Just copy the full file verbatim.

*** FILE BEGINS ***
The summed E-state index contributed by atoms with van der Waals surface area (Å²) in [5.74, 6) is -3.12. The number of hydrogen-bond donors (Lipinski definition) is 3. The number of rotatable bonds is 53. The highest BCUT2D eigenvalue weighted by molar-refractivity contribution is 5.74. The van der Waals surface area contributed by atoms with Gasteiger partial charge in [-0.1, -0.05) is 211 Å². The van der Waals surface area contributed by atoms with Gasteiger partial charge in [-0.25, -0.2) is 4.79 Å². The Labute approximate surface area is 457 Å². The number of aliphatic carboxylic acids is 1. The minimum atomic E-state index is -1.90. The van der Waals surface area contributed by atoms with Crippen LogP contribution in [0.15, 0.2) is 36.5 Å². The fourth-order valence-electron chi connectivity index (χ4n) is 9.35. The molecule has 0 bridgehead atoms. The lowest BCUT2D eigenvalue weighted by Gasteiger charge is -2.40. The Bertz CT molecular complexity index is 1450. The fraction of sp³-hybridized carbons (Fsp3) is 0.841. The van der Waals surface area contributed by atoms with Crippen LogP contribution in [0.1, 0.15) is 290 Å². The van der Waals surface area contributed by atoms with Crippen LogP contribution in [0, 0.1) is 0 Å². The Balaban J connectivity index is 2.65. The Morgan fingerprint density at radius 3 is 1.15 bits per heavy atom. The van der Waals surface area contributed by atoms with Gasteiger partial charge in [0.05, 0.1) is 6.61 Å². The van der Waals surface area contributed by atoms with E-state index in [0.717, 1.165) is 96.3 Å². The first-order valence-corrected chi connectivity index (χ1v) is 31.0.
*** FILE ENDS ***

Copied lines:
The summed E-state index contributed by atoms with van der Waals surface area (Å²) in [5.74, 6) is -3.12. The number of hydrogen-bond donors (Lipinski definition) is 3. The number of rotatable bonds is 53. The highest BCUT2D eigenvalue weighted by molar-refractivity contribution is 5.74. The van der Waals surface area contributed by atoms with Gasteiger partial charge in [-0.1, -0.05) is 211 Å². The van der Waals surface area contributed by atoms with Gasteiger partial charge in [-0.25, -0.2) is 4.79 Å². The Labute approximate surface area is 457 Å². The number of aliphatic carboxylic acids is 1. The minimum atomic E-state index is -1.90. The van der Waals surface area contributed by atoms with Crippen LogP contribution in [0.15, 0.2) is 36.5 Å². The fourth-order valence-electron chi connectivity index (χ4n) is 9.35. The molecule has 0 bridgehead atoms. The lowest BCUT2D eigenvalue weighted by Gasteiger charge is -2.40. The Bertz CT molecular complexity index is 1450. The fraction of sp³-hybridized carbons (Fsp3) is 0.841. The van der Waals surface area contributed by atoms with Crippen LogP contribution in [0.1, 0.15) is 290 Å². The van der Waals surface area contributed by atoms with Crippen LogP contribution in [0, 0.1) is 0 Å². The Balaban J connectivity index is 2.65. The Morgan fingerprint density at radius 3 is 1.15 bits per heavy atom. The van der Waals surface area contributed by atoms with Gasteiger partial charge in [0.05, 0.1) is 6.61 Å². The van der Waals surface area contributed by atoms with E-state index in [0.717, 1.165) is 96.3 Å². The first-order valence-corrected chi connectivity index (χ1v) is 31.0.